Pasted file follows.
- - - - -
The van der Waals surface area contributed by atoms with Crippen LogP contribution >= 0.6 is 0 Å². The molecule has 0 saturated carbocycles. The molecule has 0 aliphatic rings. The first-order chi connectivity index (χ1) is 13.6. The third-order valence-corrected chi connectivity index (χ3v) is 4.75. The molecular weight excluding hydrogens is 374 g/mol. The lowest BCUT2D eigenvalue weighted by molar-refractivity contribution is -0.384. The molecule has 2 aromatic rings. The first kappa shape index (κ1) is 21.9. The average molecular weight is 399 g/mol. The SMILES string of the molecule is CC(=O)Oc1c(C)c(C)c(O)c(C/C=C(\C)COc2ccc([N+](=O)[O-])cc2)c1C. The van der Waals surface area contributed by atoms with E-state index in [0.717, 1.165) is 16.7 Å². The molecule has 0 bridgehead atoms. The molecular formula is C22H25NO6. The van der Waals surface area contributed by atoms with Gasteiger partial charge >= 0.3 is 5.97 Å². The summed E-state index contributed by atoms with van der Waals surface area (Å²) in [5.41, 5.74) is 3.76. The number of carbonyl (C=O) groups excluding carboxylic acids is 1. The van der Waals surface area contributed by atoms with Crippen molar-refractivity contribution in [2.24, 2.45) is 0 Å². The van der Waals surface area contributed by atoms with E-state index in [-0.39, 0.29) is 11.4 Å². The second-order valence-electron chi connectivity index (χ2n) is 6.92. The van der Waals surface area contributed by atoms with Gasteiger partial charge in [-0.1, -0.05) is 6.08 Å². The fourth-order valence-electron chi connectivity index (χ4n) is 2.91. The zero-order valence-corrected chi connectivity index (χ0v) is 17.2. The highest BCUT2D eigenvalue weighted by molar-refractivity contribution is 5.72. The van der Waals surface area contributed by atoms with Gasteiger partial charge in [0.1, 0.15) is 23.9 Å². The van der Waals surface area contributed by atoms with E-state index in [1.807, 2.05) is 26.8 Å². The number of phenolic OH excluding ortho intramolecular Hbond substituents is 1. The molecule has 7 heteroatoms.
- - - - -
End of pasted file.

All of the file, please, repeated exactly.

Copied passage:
The van der Waals surface area contributed by atoms with Crippen LogP contribution >= 0.6 is 0 Å². The molecule has 0 saturated carbocycles. The molecule has 0 aliphatic rings. The first-order chi connectivity index (χ1) is 13.6. The third-order valence-corrected chi connectivity index (χ3v) is 4.75. The molecular weight excluding hydrogens is 374 g/mol. The lowest BCUT2D eigenvalue weighted by molar-refractivity contribution is -0.384. The molecule has 2 aromatic rings. The first kappa shape index (κ1) is 21.9. The average molecular weight is 399 g/mol. The SMILES string of the molecule is CC(=O)Oc1c(C)c(C)c(O)c(C/C=C(\C)COc2ccc([N+](=O)[O-])cc2)c1C. The van der Waals surface area contributed by atoms with E-state index in [0.717, 1.165) is 16.7 Å². The molecule has 0 bridgehead atoms. The molecular formula is C22H25NO6. The van der Waals surface area contributed by atoms with Gasteiger partial charge >= 0.3 is 5.97 Å². The summed E-state index contributed by atoms with van der Waals surface area (Å²) in [5.41, 5.74) is 3.76. The number of carbonyl (C=O) groups excluding carboxylic acids is 1. The van der Waals surface area contributed by atoms with Crippen molar-refractivity contribution in [2.24, 2.45) is 0 Å². The van der Waals surface area contributed by atoms with E-state index in [-0.39, 0.29) is 11.4 Å². The second-order valence-electron chi connectivity index (χ2n) is 6.92. The van der Waals surface area contributed by atoms with Gasteiger partial charge in [-0.1, -0.05) is 6.08 Å². The fourth-order valence-electron chi connectivity index (χ4n) is 2.91. The zero-order valence-corrected chi connectivity index (χ0v) is 17.2. The highest BCUT2D eigenvalue weighted by molar-refractivity contribution is 5.72. The van der Waals surface area contributed by atoms with Gasteiger partial charge in [0.1, 0.15) is 23.9 Å². The van der Waals surface area contributed by atoms with E-state index in [1.807, 2.05) is 26.8 Å². The number of phenolic OH excluding ortho intramolecular Hbond substituents is 1. The molecule has 7 heteroatoms.